Take a look in the mirror: Has Umno ever kept its promises?
For the past six decades UMNO and Barisan Nasional (BN) have failed to uplift the standard of living among all the marginalised ethnic groups in the country and this includes the Indians, Malays, Chinese and the Indigenous. The gulf of disparity between the rich and the poor is ceaselessly widening. This poverty gap has made many poor Malaysians become tangential to the national economic pie.
About 70 percent of ethnic Indians in the country are in the poor or hardcore-poor cohort but receives the least attention from the UMNO-led government, as the poor Indians do not have much political clout in a country of about 28.5 million people. UMNO-friendly political parties representing the minority Indians in BN have not achieved much in trying to help this marginalised group of Indians.
They may have enriched a few cronies among them for the past six decades but the downtrodden among the Indians are left to live on crumbs. The norm has always been that Barisan Nasional (BN) with UMNO as its backbone party would make ostentatious promises before elections to help the marginalised Indians. All these syrupy promises would, more often than not, conk out just after the elections.
Those political parties in BN and other Indian-based political parties friendly to BN espoused to help the poor Indians would be quietened down by UMNO with all the ‘bullying’ tactics. Nevertheless, UMNO leaders have never been short of grandiose rhetorical phrases to ‘mesmerise’ the timorous and poor ethnic Indians:
“In view of the low level of corporate equity ownership among Indians, attention will be given to increase their participation during the OPP3 period.”
“Efforts will thus be undertaken to increase Indian equity ownership to 3 per cent by 2010.”
“ At the same time, a study to review the status of the Indian participation in the economy will be undertaken to formulate ‘appropriate strategies and programmes’ to help the Indians.”
“A ‘high-powered’ task committee will be formed, headed by MIC President, to find out the plights of the Indian community.”
“More allocations will be given to uplift the standard of living of Indians in the country.”
“RM200 million will be allocated to assist poor students to continue with their education.”
“Najib came out with a statement asking Tamil educationist to come out with a blueprint on how to take Tamil schools forward.”
“Najib vows to address Indian ‘legacy issues’.”
These are only a few of the many superfluous and flamboyant rhetorical phrases used to lull the poor ethnic Indians. All these gimmicks, however, have remained rhetorical and hollow in substance. Nothing much has got off the ground since the country’s independence to sincerely help the poor Indians and they have not benefitted much from any of these bare promises. In fact, not even 2 percent of the poor ethnic Indians have benefited from all these ‘grand plans’ for them. These are mere political publicity stunt to dupe the poor Indians. It has only given the poor Indians in the country a false hope in life.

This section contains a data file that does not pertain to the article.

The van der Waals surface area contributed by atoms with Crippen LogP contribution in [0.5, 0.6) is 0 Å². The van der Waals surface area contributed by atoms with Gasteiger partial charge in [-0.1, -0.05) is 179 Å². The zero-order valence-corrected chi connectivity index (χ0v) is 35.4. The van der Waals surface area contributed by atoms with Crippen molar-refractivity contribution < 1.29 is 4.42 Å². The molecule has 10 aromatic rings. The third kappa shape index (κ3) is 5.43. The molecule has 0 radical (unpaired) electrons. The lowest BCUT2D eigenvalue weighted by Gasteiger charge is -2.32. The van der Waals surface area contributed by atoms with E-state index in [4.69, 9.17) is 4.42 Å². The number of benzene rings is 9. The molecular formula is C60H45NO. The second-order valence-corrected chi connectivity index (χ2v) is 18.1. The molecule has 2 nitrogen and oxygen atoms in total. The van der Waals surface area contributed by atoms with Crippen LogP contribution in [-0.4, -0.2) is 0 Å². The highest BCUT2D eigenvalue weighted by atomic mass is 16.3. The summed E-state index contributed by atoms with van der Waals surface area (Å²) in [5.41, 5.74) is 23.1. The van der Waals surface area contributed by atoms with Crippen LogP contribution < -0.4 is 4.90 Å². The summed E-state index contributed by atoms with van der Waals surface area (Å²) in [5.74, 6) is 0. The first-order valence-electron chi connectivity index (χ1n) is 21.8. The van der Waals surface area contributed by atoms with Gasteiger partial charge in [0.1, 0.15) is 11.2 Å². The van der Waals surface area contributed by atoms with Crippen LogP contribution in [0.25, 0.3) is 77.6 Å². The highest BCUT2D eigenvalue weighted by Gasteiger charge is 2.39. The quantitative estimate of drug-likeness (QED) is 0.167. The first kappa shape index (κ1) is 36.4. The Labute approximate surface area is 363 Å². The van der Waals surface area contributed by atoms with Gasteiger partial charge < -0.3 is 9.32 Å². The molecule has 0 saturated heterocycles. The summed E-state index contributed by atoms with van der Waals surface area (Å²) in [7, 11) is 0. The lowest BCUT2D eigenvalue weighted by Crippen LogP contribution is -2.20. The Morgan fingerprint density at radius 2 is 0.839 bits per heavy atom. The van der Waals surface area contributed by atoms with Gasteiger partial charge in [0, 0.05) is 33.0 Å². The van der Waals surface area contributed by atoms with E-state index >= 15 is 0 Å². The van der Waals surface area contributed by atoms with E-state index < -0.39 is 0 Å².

Favours a single ethnic group
Malaysia’s affirmative social and economic policies favour a single ethnic group more than the poor among other races. The poor Indians, Chinese and the Indigenous are far left behind since the implementation of the NEP (New Economic Policy) in 1971 even when a prong of the economic policy clearly indicates that the eradication of poverty is irrespective of race. Apparently, poor ethnic Indians are among the most neglected since the implementation of the NEP.
The Indian community is still trapped in the trough of poverty when the NEP was not extended to help those in the estates and those displaced after the estates were taken over for development. While the NEP helped the Malays and the Indigenous out of poverty and managed to create a group of middle class among them, it obviously ignored the needs of the displaced poor ethnic Indians. In reality, this composite of Indians are as poor as the Malays and the Indigenous, if not more. The failure of the NEP to support the Indians below the poverty line has attributed to the community being marginalised until today. MIC and other Indian leaders politically aligned to UMNO have done little to resolve the problem of poverty among ethnic Indians despite helming the nation under the former Alliance and later the BN coalition for almost six decades.
About 20 percent of ethnic Indian families are earning a meagre RM 516 and below per month. Another 20 percent earn less than RM1000 and below per month. Ninety percent of this ethnic group do not own any land or shelter of their own. Many in the urban areas live in squalid slums and they form 60 percent of urban squatters. They are among those having the lowest per capita income – earning only about 8 percent of the national average.
When plantation lands were developed into other viable projects after the nation’s independence this had resulted in the plantation workers being displaced and forced to become squatters in urban areas. With no proper education and financial means, they left for the urban areas in search of a new life. They lived in squatter colonies that were gradually demolished to make way for development with no or little alternative housing for them. Depriving of everything from income and permanent shelter they have become urban ‘nomads’ who are continuously being forced to live under squalid conditions and constantly being evicted or harassed by the authorities.